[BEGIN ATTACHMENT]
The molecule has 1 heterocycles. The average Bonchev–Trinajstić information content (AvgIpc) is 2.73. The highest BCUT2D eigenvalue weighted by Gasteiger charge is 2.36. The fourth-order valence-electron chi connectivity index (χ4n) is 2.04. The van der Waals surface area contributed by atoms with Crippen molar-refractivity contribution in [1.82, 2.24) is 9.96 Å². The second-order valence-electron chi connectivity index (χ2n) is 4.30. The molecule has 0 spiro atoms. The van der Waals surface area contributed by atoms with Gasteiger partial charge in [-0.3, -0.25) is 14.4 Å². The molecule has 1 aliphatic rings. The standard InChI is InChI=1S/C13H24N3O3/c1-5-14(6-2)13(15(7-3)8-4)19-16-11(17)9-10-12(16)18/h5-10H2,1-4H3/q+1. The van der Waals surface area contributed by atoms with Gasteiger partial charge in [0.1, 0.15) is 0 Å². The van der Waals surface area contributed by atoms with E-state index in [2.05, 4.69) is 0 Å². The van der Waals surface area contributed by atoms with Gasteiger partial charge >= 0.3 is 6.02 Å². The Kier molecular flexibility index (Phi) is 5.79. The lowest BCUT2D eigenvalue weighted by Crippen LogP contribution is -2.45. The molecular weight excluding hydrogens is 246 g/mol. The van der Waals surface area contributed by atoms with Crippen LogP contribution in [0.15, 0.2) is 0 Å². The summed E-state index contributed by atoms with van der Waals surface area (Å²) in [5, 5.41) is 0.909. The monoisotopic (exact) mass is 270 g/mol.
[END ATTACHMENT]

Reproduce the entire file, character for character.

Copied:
The molecule has 1 heterocycles. The average Bonchev–Trinajstić information content (AvgIpc) is 2.73. The highest BCUT2D eigenvalue weighted by Gasteiger charge is 2.36. The fourth-order valence-electron chi connectivity index (χ4n) is 2.04. The van der Waals surface area contributed by atoms with Crippen molar-refractivity contribution in [1.82, 2.24) is 9.96 Å². The second-order valence-electron chi connectivity index (χ2n) is 4.30. The molecule has 0 spiro atoms. The van der Waals surface area contributed by atoms with Gasteiger partial charge in [-0.3, -0.25) is 14.4 Å². The molecule has 1 aliphatic rings. The standard InChI is InChI=1S/C13H24N3O3/c1-5-14(6-2)13(15(7-3)8-4)19-16-11(17)9-10-12(16)18/h5-10H2,1-4H3/q+1. The van der Waals surface area contributed by atoms with Gasteiger partial charge in [0.1, 0.15) is 0 Å². The van der Waals surface area contributed by atoms with E-state index in [2.05, 4.69) is 0 Å². The van der Waals surface area contributed by atoms with Gasteiger partial charge >= 0.3 is 6.02 Å². The Kier molecular flexibility index (Phi) is 5.79. The lowest BCUT2D eigenvalue weighted by Crippen LogP contribution is -2.45. The molecular weight excluding hydrogens is 246 g/mol. The van der Waals surface area contributed by atoms with Crippen LogP contribution in [0.15, 0.2) is 0 Å². The summed E-state index contributed by atoms with van der Waals surface area (Å²) in [5, 5.41) is 0.909. The monoisotopic (exact) mass is 270 g/mol.